Finland is set to ease entry restrictions from next week, Finnish newswire STT reports. The move, which STT says the Finnish government will rule on on Thursday, will likely, if it goes ahead, allow Estonian citizens and residents who had been unable to commute between the two countries, as they had done in pre-pandemic times, to resume doing so.
Additionally, all those who can prove they have completed an anti-coronavirus vaccination course will also be allowed to enter Finland freely, it is reported.
While Finland opened its borders to arrivals by air, this was not practical for the bulk of work commuters coming from Estonia, who would still be subject to quarantine requirements.
Similarly, arrivals at Finland’s western land borders with Sweden and Norway, were subject to the same entry regime.
STT says the Finnish cabinet will open work migration in all directions.
The continued adherence to the current restrictions, which go beyond EU requirements in terms of freedom of movement, had been the subject of extensive political pressure from Estonia in recent weeks.
Finland had rationalized the policy on the basis of concerns about potential coronavirus spread.
Borders may open in general to those who have been vaccinated
STT also reported that entry would be open to all who had completed a coronavirus course, regardless of their reason for entry.
Finland had set a maximum 14-day coronavirus rate per 100,000 inhabitants of 25. Arrivals from countries with a higher rate, which is the vast majority of European states, would have to undergo quarantine.
Finland’s own rate was only slightly below that as of Wednesday morning, at 22.7, whereas Estonia’s’ stood at 64.1. Sweden’s was considerably higher, at 160.0 – meaning arrivals from Sweden coming to Estonia would also have to quarantine, since Estonia’s benchmark figure is 150.
Norway’s rate was reported at 53.9.
STT also reported that the Finnish decision is also aimed at allowing in Russian citizens who own real estate in Finland, and who have not been able to be in the country, and consequently been barred from taking care of their property/ies, in the meantime.
The current Finnish travel restrictions were due to expire on June 27, having been extended on a rolling basis, month-by-month since the beginning of the year.
Estonian prime minister: Work towards border reopening is ongoing
Speaking at Riigikogu question time on Wednesday, Prime Minister Kaja Kallas (Reform) said that work aimed at Finland’s easing of its restrictions on entry, at least for those traveling for work, was continually ongoing, at all levels, particularly regarding officialdom, where the communications channels are continuously being used.
Kallas said: “There’s constant communication going on, and also between governments, at the level of different ministries, to resolve these concerns, and we’re trying to do all of this in such a way that we can enjoy free movement of people while at the same time we will still get along with our neighbors.”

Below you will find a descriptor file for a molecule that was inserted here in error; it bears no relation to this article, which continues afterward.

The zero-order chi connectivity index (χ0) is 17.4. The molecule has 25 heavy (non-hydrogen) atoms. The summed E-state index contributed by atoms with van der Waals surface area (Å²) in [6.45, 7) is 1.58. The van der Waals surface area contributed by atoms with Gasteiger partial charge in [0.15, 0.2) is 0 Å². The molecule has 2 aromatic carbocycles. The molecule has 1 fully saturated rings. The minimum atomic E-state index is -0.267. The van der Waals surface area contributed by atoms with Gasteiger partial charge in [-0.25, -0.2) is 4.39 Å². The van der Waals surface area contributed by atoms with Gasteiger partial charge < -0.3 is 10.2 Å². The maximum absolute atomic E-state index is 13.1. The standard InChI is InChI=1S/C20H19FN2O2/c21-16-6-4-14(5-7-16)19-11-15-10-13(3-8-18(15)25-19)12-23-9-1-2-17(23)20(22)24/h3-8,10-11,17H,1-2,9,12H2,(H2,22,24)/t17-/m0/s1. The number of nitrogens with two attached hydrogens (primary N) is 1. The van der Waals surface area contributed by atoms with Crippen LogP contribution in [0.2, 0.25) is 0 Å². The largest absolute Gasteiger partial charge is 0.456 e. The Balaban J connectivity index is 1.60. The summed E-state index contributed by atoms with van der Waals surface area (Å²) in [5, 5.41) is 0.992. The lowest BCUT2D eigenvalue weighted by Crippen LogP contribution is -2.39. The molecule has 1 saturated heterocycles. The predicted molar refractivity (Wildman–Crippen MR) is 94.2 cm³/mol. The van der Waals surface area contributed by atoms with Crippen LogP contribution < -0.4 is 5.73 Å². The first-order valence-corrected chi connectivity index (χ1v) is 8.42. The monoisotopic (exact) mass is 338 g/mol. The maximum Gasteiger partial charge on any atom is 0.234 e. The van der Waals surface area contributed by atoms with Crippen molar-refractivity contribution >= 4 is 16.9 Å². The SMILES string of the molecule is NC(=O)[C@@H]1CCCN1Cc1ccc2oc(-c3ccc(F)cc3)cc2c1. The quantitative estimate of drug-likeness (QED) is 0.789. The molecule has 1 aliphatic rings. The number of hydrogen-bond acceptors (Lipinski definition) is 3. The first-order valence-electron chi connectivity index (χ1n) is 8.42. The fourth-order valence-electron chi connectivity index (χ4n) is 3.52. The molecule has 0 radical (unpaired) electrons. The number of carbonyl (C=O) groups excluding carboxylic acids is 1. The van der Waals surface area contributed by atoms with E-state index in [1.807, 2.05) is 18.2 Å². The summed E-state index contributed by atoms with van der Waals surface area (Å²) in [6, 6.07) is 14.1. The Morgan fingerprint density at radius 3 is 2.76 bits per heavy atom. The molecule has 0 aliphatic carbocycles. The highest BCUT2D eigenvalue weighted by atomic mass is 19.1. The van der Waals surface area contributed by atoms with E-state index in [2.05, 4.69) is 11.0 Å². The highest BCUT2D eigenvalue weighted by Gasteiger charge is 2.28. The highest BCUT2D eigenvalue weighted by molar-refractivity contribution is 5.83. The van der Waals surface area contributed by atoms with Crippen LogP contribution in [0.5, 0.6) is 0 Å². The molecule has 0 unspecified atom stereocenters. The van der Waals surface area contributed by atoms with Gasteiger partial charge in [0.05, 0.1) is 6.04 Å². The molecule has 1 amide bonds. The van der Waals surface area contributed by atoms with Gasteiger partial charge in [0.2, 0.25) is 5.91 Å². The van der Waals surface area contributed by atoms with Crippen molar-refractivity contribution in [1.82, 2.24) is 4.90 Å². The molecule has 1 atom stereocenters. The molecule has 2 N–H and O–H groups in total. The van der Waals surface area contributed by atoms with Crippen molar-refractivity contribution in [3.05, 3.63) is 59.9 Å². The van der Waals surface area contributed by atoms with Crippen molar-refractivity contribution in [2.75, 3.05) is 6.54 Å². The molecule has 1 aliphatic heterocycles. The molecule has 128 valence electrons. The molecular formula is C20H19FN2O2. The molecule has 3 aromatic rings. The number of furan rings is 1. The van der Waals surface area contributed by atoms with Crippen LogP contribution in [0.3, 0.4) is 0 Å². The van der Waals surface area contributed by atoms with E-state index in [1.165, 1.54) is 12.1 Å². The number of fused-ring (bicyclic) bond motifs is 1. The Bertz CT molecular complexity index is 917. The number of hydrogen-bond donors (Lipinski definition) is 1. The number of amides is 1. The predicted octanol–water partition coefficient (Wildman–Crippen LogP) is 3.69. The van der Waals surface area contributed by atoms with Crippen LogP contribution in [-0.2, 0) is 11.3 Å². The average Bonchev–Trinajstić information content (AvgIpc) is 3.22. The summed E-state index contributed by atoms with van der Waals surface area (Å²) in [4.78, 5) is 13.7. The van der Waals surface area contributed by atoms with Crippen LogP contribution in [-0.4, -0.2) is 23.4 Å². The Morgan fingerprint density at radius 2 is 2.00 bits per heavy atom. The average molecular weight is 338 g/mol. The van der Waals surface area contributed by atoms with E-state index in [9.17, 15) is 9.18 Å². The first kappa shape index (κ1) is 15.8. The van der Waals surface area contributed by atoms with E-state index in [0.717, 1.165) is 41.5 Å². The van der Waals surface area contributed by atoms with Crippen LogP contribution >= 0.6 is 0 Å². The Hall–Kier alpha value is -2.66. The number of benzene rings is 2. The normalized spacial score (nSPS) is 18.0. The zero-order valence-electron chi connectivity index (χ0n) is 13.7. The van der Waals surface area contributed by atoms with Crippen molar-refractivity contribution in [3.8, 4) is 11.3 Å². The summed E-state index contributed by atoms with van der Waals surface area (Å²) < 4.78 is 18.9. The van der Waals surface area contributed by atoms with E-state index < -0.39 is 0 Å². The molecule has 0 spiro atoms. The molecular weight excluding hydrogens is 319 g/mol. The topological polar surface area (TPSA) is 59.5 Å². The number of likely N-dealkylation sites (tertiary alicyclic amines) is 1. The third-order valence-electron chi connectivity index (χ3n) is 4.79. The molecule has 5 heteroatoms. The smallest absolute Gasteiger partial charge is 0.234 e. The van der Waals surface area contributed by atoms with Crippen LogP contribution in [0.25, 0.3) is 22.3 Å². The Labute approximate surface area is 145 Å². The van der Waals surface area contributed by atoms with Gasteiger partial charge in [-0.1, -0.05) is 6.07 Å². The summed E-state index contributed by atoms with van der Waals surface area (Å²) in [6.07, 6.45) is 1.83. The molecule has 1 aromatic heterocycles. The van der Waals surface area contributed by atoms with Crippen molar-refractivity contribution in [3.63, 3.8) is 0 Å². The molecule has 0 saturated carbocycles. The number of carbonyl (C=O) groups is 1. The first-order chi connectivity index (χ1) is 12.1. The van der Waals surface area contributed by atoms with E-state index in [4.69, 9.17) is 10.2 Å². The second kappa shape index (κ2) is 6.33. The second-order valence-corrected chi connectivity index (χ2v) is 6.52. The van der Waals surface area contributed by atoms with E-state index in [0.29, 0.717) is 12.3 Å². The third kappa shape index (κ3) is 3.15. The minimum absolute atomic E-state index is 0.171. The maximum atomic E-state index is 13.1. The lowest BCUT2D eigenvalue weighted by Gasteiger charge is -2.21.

“In some ways, Finland is hostage to its good indicators,” Kallas added, referring to the fact that the country’s coronavirus rates have generally been lower than Estonia’s.
“For our part, we have tried to bring in various measures, such as the requirement for a negative test result when traveling by ship” Kallas went on. “We are ready to cooperate and we definitely want our freedom of movement to continue to function.”
Kallas will be meeting with her Finnish counterpart, Sanna Marin, at a European Council meeting next week, BNS reports, where the matter is likely to be revisited.
Kallas denied a charge of finger-pointing following an open letter published in the Finnish media late last week, in which she pleaded for the reopening of the border, for work commuting, on humanitarian grounds, given Estonian citizens and residents have had to decide which side of the Gulf of Finland to remain on, meaning links between families and friends have been severed.
Kallas had essentially said that Estonia-Finland relations may cool, if the Finnish government did not ease its entry regime – which also goes beyond principles set out by the EU and for which Finland, along with several other countries including Germany, is being scrutinized by the European Commission.
“[The letter] was a plea [to her] to understand the concerns of those Estonians who work in Finland but have families in Estonia, who have not seen each other for months and whose children have not seen their parents for months. It was a plea to understand the concerns that we, the Estonian people, have,” Kallas told the Riigkogu.
While freedom of movement is open to Finnish residents, meaning those Estonians who have Finnish residency can cross the border, the objection that the Finnish border restrictions “force” such individuals to take Finnish residency have been raised.
Being a Finnish resident would require an individual to become a taxpayer in Finland.
This article was updated to include information regarding entry into Finland for those who have been vaccinated, along with Kaja Kallas’ comments before the Riigikogu.